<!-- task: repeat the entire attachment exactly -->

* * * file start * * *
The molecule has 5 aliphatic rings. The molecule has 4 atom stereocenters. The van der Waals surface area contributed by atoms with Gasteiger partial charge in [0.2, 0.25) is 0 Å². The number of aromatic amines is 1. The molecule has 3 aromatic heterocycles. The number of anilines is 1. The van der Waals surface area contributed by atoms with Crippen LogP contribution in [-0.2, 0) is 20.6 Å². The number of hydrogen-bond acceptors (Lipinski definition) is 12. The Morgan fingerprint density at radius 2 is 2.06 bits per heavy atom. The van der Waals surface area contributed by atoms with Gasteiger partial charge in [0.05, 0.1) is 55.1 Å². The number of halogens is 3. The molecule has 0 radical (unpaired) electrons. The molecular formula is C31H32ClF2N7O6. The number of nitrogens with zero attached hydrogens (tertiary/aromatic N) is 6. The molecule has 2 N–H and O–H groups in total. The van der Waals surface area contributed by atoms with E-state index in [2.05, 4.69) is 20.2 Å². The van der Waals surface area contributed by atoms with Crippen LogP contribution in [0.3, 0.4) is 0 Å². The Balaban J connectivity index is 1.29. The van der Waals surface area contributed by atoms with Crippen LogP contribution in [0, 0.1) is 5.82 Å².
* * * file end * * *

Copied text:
The molecule has 5 aliphatic rings. The molecule has 4 atom stereocenters. The van der Waals surface area contributed by atoms with Gasteiger partial charge in [0.2, 0.25) is 0 Å². The number of aromatic amines is 1. The molecule has 3 aromatic heterocycles. The number of anilines is 1. The van der Waals surface area contributed by atoms with Crippen LogP contribution in [-0.2, 0) is 20.6 Å². The number of hydrogen-bond acceptors (Lipinski definition) is 12. The Morgan fingerprint density at radius 2 is 2.06 bits per heavy atom. The van der Waals surface area contributed by atoms with Gasteiger partial charge in [0.05, 0.1) is 55.1 Å². The number of halogens is 3. The molecule has 0 radical (unpaired) electrons. The molecular formula is C31H32ClF2N7O6. The number of nitrogens with zero attached hydrogens (tertiary/aromatic N) is 6. The molecule has 2 N–H and O–H groups in total. The van der Waals surface area contributed by atoms with E-state index in [2.05, 4.69) is 20.2 Å². The van der Waals surface area contributed by atoms with Crippen LogP contribution in [0.3, 0.4) is 0 Å². The Balaban J connectivity index is 1.29. The van der Waals surface area contributed by atoms with Crippen LogP contribution in [0, 0.1) is 5.82 Å².